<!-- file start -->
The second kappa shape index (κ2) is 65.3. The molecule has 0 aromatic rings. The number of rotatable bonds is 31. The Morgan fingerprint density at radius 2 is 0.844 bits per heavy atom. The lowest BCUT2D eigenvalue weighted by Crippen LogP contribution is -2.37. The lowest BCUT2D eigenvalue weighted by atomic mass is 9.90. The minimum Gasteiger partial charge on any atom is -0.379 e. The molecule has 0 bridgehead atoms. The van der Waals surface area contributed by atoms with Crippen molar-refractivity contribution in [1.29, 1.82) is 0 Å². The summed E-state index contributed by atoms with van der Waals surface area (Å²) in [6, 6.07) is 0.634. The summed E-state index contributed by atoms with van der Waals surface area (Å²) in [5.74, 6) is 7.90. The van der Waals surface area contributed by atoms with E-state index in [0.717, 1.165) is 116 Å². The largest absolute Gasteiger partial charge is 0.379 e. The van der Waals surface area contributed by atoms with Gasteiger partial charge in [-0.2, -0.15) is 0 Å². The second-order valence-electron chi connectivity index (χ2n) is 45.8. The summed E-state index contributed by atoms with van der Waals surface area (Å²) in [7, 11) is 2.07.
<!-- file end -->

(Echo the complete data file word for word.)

The second kappa shape index (κ2) is 65.3. The molecule has 0 aromatic rings. The number of rotatable bonds is 31. The Morgan fingerprint density at radius 2 is 0.844 bits per heavy atom. The lowest BCUT2D eigenvalue weighted by Crippen LogP contribution is -2.37. The lowest BCUT2D eigenvalue weighted by atomic mass is 9.90. The minimum Gasteiger partial charge on any atom is -0.379 e. The molecule has 0 bridgehead atoms. The van der Waals surface area contributed by atoms with Crippen molar-refractivity contribution in [1.29, 1.82) is 0 Å². The summed E-state index contributed by atoms with van der Waals surface area (Å²) in [6, 6.07) is 0.634. The summed E-state index contributed by atoms with van der Waals surface area (Å²) in [5.74, 6) is 7.90. The van der Waals surface area contributed by atoms with E-state index in [0.717, 1.165) is 116 Å². The largest absolute Gasteiger partial charge is 0.379 e. The van der Waals surface area contributed by atoms with Gasteiger partial charge in [-0.2, -0.15) is 0 Å². The second-order valence-electron chi connectivity index (χ2n) is 45.8. The summed E-state index contributed by atoms with van der Waals surface area (Å²) in [7, 11) is 2.07.